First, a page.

I try to ignore the white noise of short-term market movements. I keep the financial networks on in my office, but for the most part I find them more humorous than useful. Making investment decisions based on market gyrations or news flow has always ended badly for me, so I generally eschew that type of behavior. I am trying to buy decent businesses at very cheap prices and own them for the long term. Short-term events do not factor into my decisions unless they provide better price points -- and even that is determined by individual company value and stock price evaluations.
Once or twice a year, though, I do find it helpful to consider the bigger picture. I am not looking for trends or trying to make predictions as much as I am looking for potential cheap assets and sectors I may have overlooked. I push aside the stack of 10-Qs and 10-Ks, temporarily return my copies of Security Analysis and Baseball Prospectus to the bookshelf (or according to my wife, the top of the stack on the floor) and focus on charts of the world.
I start with global stock markets and currencies. I will look at the sector and industry charts from various markets. I even break out the commodity charts to see what physical and financial assets are trading at multiple-year lows and may lead to safe and cheap investing opportunities.
I started that process this morning by looking at global stock market performance over the past year. We have seen a coordinated global stimulus program inflate many asset prices and keep some markets from collapsing in the aftermath of the credit crisis. It has worked for the U.S., as markets are up 10% year-to-date and stock prices have doubled in the past three years. A quick look at global stock prices shows that most indices are up year-to-date (Spain and Italy being the most notable exceptions).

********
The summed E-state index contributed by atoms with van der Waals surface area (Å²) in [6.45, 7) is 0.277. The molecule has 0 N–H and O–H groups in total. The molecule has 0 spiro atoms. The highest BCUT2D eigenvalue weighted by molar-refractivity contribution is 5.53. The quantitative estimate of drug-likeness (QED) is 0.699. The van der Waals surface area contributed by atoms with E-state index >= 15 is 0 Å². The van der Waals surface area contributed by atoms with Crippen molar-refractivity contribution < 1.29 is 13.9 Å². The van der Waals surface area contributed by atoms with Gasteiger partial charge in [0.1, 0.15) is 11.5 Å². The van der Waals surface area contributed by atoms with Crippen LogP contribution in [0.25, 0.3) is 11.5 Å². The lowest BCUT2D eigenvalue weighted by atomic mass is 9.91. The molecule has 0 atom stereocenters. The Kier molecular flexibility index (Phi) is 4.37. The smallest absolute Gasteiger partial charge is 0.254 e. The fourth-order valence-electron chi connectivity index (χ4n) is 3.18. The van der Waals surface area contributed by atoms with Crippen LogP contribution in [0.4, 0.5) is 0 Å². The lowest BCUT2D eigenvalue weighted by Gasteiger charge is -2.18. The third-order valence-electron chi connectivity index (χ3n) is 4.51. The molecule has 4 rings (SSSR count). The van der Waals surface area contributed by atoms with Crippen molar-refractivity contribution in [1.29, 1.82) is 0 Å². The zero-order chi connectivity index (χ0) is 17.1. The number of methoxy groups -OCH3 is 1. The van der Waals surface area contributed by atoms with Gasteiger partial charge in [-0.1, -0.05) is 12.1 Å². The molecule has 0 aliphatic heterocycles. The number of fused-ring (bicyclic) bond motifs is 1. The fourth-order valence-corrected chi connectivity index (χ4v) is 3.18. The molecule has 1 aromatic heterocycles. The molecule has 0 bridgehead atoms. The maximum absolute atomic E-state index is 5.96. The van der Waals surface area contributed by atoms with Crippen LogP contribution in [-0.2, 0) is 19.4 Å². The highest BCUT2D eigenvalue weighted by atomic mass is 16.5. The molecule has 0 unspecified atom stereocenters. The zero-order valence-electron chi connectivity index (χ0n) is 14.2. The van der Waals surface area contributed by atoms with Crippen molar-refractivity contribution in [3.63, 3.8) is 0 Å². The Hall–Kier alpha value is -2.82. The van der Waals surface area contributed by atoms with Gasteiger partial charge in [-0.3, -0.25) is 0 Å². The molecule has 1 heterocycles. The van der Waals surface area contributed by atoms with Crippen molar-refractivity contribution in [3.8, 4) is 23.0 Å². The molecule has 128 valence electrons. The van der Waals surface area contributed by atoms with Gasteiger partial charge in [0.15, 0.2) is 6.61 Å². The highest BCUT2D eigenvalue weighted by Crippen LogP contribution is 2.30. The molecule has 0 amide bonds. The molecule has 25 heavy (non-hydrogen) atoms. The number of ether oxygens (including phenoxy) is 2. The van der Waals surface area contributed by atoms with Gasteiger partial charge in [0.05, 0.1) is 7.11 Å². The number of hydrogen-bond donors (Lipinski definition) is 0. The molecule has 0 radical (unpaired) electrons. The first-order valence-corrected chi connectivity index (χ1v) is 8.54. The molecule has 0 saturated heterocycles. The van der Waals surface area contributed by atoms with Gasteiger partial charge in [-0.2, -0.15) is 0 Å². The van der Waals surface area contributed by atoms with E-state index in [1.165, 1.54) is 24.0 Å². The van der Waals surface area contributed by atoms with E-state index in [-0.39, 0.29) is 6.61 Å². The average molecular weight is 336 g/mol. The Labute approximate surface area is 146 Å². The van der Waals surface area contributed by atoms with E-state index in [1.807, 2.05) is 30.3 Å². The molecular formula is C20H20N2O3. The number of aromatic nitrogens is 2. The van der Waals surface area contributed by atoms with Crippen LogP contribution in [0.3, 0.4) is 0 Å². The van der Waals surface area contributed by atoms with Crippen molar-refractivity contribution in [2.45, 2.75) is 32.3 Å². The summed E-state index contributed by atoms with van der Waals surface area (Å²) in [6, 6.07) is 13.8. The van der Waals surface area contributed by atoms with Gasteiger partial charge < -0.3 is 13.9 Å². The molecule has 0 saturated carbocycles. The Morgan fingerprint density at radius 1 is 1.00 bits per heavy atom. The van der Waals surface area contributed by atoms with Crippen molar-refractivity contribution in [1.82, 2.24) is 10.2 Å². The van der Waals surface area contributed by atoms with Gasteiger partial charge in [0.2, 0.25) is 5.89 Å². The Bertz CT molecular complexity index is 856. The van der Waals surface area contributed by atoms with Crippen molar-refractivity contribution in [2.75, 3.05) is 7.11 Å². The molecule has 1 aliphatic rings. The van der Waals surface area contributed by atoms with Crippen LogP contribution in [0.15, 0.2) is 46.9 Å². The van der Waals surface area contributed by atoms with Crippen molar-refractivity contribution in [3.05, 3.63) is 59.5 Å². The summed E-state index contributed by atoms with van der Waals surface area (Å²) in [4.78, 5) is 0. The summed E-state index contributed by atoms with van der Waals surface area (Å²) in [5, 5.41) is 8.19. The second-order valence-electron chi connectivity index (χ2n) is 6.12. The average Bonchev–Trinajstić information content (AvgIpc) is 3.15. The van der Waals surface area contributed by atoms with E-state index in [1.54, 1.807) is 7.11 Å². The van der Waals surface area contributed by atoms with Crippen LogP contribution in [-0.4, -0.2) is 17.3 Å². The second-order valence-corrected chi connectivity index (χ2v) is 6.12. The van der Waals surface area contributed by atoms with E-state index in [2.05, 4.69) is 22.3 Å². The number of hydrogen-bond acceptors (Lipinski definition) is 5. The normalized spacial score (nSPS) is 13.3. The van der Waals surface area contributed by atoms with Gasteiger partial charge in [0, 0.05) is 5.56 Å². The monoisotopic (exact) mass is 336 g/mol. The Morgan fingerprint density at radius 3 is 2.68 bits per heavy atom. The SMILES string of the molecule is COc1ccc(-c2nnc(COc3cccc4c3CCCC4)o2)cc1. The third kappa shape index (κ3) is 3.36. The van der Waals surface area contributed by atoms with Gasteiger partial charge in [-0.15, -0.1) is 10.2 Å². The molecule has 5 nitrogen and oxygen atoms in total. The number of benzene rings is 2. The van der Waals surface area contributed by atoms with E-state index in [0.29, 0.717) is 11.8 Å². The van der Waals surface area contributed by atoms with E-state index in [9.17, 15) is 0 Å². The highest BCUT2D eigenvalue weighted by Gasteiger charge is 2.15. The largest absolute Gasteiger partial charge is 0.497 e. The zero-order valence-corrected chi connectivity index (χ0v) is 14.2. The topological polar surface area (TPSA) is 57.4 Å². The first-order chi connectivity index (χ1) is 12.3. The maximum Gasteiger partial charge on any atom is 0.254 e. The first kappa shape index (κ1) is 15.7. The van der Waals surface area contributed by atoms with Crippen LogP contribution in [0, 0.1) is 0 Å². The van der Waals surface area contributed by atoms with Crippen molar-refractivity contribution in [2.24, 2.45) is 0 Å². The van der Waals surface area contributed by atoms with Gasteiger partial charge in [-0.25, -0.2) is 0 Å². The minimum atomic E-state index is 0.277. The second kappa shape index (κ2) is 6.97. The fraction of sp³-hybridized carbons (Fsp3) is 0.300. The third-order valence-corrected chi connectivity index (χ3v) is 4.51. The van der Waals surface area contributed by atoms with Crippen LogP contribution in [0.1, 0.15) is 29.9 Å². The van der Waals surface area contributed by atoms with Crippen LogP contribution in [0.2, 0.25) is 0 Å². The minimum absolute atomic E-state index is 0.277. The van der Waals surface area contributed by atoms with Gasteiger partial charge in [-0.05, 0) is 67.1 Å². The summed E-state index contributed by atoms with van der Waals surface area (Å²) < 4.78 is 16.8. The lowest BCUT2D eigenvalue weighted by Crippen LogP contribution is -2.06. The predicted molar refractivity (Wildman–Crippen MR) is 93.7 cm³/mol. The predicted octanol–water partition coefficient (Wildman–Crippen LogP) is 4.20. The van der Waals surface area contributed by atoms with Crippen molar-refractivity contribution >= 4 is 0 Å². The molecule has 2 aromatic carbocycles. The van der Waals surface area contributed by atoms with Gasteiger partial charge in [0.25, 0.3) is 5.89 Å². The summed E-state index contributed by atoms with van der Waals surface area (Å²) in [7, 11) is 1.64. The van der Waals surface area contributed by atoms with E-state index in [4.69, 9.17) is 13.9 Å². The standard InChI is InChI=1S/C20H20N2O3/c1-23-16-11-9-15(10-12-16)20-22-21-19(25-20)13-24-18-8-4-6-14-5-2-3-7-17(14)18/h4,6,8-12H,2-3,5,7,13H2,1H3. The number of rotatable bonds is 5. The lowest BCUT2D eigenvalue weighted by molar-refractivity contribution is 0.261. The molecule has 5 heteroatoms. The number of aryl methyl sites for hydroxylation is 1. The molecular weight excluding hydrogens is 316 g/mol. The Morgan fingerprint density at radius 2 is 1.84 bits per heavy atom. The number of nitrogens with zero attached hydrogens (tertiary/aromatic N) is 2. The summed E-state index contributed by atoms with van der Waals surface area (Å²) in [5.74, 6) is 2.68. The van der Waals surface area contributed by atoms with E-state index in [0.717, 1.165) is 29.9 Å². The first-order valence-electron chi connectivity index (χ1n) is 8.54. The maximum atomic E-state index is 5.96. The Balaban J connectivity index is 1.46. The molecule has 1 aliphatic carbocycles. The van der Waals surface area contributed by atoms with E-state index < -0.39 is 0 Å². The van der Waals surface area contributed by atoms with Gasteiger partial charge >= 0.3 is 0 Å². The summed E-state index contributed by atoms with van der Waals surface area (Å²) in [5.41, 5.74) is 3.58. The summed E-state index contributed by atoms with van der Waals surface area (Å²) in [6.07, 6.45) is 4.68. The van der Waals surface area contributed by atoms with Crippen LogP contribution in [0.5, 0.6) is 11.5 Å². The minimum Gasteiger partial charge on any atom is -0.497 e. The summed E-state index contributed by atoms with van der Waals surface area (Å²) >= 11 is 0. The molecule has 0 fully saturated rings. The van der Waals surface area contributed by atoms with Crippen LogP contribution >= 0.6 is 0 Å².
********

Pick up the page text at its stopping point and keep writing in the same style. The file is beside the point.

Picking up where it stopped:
But the year-to-date figures mask a much greater long-term weakness in stock prices. When I look at the past 52 weeks, most stock markets are still solidly in the red. Over the past three years, very few markets have had a price recovery anything close to what we have experienced here in the U.S. Many markets -- including China, which many consider key to full recovery -- are still trading near the 2009 lows. Japan has improved over the past three years but not nearly as much as the United States. Only India has had returns approaching those of the U.S. domestic stock market. I have no interest in anything China, but the relative weakness of Japan may be worth investigating for potential safe and cheap stock opportunities. I am already long some major Japanese banks (Mitsubishi UFJ Financial (MTU) and Mizuho Financial (MFG)) and am not opposed to buying more stocks in the Land of the Rising Sun.
It will come as no surprise that Europe is where the real stock pain is centered. Most of the major European markets are down over the past 52 weeks. Spain and Italy are two of the major concerns on the continent these days, and their markets reflect that fact. Both are down year to date and over the past 52 weeks, and they're showing negative returns over the past three years. Although Spanish and Italian bond yields are rising, I don't think we have reached the point of maximum pessimism in those two troubled nations yet. It is worth the time to check out some of the major companies in those nations, stocks like Telefonica SA (TEF) or Telecom Italia (TI) that may become bargains as maximum pessimism moves closer to reality. I am also tracking the major Spanish banks, such as Banco Santander (STD), but they have a ways to fall before reaching that 40%-of-book-value level I consider a good entry for distressed banks.
There are pockets of drastic underperformance in the world markets that are worth further exploration. I am not an index buyer, but I will spend some time looking for net cash and other super-cheap situations in Japan, Italy and Spain that might also fit my standards for safe and worth buying. If I find any, I will share them here on Real Money.